Honestly, I have never searched for Thai films. I did not even know if they have so many, to begin with. I was not interested in Thai films, but after watching Uncle Boonmee Who Can Recall His Past Lives (2010), I will surely look for more.
I chose this movie because I started to look more into cultures that I ignored for quite a while, but also because of the premise, the poster, and some stills that looked too good to be missed out on.
Unless you are familiar with arthouse films, probably the name Apichatpong Weerasethakul does not tell you something. Maybe there is a chance that you have heard about Tropical Malady, Cemetery of Splendor, Syndromes and a Century, or Blissfully yours.
If you are still puzzled, don’t worry. That is how you should feel! At least, that is what this film is about.
Okay, what’s the plot?
It’s what you have read. The title. Uncle Boonmee suffers from kidney failure, and we watch his last days (or hours, or weeks?) on earth, how he tries to make peace with his violent past, and his past lives.
What’s so good about it?
#1st thing: storytelling
As you read, the plot is rather simple, but how it is told might give you a headache. It is weirdly calming. Weirdly simple. Weirdly touching. Weirdly fit. If you let yourself be immersed in the thoughts and actions of the characters, you will see that everything makes sense without having logic.
To put it short, Uncle Boonmee Who Can Recall His Past Lives is a film that is a combination of dreams, surrealist elements, and magic realism.
And it works wonderfully. Usually, it takes a lot of courage and a keen eye to make the strangeness feel normal and to plunge into the soul of people. It’s like jumping from one place to another.
#2nd thing: cinematography
Everything is on point. The film consists of long takes, by that I mean, continuous long takes. It such a calm feeling to see how the camera is moving slowly from one frame to another and stays there for 10 or 20 minutes. Slowly filmed, magnificent crafting.
Then there is the lighting. Being mostly filmed in nature, there is a lot of natural lighting in Uncle Boonmee Who Can Recall His Past Lives. Due to the natural lighting, every shot has its own uniqueness. It feels as if every frame has a new lighting set-up. The transitions are so smooth from one frame to another that it provides a calm atmosphere.
Here’s your aesthetic.
#3rd thing: how natural everything is
The dialogue is plain, important questions that seem small talk. Casual talk, so to say. The actors seem like casual people, people who suffered and lost but also gained something. Honestly, I would not be surprised if the actors aren’t even actors, just random people who fit the roles.
The acting is the other reason for which I appreciate this Thai film: it’s hard to make actors that look like they feel something without all the acting that you see in standard productions.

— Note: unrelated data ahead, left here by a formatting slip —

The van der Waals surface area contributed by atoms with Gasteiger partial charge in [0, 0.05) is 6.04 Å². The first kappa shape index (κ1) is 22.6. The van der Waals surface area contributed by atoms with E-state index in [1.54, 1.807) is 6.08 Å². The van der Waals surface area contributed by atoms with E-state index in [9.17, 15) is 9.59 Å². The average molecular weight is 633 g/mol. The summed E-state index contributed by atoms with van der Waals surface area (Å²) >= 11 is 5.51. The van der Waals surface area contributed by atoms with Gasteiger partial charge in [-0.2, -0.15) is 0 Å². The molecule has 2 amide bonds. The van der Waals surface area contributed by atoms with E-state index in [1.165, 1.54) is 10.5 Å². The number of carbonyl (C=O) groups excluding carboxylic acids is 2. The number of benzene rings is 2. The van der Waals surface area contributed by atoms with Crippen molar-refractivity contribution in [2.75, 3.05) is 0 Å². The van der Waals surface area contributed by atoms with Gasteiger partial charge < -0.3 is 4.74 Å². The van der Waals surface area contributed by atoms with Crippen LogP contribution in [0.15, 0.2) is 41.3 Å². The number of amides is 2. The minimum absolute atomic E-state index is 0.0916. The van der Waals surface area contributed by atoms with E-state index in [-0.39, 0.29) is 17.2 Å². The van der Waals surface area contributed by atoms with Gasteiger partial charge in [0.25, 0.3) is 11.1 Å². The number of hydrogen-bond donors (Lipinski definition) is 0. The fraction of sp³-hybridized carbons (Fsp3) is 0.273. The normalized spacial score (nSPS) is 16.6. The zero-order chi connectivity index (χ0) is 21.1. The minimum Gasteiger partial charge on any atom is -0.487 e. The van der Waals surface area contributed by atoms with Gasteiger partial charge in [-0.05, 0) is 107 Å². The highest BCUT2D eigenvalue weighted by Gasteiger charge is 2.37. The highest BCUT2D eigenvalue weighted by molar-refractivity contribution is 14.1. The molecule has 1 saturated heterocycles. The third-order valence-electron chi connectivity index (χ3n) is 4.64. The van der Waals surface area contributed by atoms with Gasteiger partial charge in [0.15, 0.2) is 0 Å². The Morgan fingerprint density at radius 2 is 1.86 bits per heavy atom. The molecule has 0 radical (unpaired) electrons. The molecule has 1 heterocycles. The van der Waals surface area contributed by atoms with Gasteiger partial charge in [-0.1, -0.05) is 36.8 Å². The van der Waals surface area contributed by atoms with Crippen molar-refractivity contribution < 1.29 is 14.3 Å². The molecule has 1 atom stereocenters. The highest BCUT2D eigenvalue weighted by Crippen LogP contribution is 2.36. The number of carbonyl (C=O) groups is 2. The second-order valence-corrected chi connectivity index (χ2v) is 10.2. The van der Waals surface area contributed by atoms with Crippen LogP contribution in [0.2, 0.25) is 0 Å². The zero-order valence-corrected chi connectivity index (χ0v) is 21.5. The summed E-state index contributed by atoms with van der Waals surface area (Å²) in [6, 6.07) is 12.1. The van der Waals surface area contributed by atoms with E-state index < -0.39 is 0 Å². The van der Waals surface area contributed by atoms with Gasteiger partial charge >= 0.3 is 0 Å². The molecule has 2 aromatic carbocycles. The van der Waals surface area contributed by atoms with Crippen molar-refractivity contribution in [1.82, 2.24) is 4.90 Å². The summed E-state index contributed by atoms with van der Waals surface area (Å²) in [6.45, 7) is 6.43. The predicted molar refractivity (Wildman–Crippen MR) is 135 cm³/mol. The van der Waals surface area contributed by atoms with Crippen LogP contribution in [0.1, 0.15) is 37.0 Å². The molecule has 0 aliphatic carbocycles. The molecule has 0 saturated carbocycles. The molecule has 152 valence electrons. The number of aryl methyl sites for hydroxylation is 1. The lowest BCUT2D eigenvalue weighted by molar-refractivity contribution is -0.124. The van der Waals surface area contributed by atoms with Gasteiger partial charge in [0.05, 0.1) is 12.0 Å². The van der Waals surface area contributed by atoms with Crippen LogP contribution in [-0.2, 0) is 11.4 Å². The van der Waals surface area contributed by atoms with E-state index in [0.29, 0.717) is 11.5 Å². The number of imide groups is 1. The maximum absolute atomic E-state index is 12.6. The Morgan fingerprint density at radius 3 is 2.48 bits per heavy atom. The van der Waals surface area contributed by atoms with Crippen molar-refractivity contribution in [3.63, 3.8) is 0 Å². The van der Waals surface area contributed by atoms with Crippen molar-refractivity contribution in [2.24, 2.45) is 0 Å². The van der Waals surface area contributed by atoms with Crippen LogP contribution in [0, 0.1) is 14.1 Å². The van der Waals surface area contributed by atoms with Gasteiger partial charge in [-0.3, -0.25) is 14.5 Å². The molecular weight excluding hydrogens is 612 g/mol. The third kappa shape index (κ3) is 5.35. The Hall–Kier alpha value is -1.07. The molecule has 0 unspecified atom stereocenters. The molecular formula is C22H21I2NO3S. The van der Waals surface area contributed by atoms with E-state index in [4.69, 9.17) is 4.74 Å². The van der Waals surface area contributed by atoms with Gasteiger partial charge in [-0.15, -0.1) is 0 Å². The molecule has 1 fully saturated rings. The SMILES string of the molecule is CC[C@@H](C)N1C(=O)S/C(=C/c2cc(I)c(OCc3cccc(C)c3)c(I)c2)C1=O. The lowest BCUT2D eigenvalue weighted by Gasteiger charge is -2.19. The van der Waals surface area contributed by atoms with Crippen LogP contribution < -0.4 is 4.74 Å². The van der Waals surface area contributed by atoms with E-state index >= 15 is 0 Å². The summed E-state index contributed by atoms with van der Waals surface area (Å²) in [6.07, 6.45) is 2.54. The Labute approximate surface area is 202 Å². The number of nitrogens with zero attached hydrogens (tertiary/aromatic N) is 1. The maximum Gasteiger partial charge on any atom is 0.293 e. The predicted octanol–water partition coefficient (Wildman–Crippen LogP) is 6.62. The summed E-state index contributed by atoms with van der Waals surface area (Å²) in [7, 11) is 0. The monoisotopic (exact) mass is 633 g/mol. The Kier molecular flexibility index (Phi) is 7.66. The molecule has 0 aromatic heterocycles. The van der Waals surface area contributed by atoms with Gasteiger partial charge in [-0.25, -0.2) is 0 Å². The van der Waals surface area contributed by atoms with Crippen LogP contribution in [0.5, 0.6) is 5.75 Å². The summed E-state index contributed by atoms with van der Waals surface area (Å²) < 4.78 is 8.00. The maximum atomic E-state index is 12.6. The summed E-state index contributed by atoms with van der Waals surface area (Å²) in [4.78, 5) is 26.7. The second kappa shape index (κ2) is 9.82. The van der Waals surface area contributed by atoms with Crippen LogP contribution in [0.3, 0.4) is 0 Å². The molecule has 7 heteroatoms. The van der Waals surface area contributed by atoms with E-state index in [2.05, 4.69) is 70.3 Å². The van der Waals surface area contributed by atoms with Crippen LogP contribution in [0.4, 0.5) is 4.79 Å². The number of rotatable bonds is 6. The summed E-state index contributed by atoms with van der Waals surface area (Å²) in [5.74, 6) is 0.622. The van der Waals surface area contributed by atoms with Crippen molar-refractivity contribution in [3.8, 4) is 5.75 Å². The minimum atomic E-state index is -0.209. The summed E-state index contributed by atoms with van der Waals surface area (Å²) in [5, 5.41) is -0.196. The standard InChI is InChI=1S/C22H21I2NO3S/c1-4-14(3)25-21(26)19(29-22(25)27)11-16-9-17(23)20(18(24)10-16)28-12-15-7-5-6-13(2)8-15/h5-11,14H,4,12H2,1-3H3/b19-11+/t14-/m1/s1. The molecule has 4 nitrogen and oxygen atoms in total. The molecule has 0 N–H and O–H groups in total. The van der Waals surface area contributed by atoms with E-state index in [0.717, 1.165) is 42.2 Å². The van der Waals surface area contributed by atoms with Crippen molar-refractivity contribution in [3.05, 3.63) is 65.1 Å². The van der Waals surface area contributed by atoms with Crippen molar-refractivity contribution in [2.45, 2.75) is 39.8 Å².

The atmosphere is also soothing, comfy, a bit mysterious at times, dreamy, nonetheless natural.
What not-so-good about it?
I think the director and the crew nailed Uncle Boonmee Who Can Recall His Past Lives. But, from what I’ve discussed with people that saw the movie, the lack of coherence seems to be a downfall.
In my opinion, the idea of the movie is not to find the logic, not to question everything, but simply to go with the flow. Accept life and death as they are because you will see them differently when you are on your deathbed anyway.
Let yourself be the victim of mythology, religious ideas, folklore and see how do they play a role in your life, and your dreams. Not everything is logical, after all.
Another thing that people found a bit discouraging is the fact that the film is immersed in Thai history and Thai culture. To understand some symbolic scenes, it felt like they should’ve read about Thai history or culture (which may be true, I did not experience it myself as I know some general facts about Thailand).
Of course, the last (which is a bit ironic): it’s an arthouse Thai film.
Now, arthouse film means a movie that ‘is intended to be a serious work of art rather than a popcorn flick’.
That is why Uncle Boonmee Who Can Recall His Past Lives is made of long takes, and it is a slow film. A slow film means a film where the action takes a lot of time to happen. That varies from movie to movie. That’s another reason why the movie jumps from one thought to another, and it combines so many narratives.
If you do not like movies where ‘nothing happens’ (as in no action, or it is not a thriller, horror, etc.), that is so slow that you might fall asleep, and it simply feels ‘too boring’, don’t watch Uncle Boonmee Who Can Recall His Past Lives.
But if you love art, you want to explore a culture so different from yours, and you want to have your brain constantly working on interpretations, give it a chance!
Or watch it if you want to see a Thai film that is like a Murakami book combined with Lynch’s filmmaking style (more or less, depends on what you have read or watched from them). Have you ever heard of Tarkovsky? It might be the right choice for Tarkovsky enthusiasts too.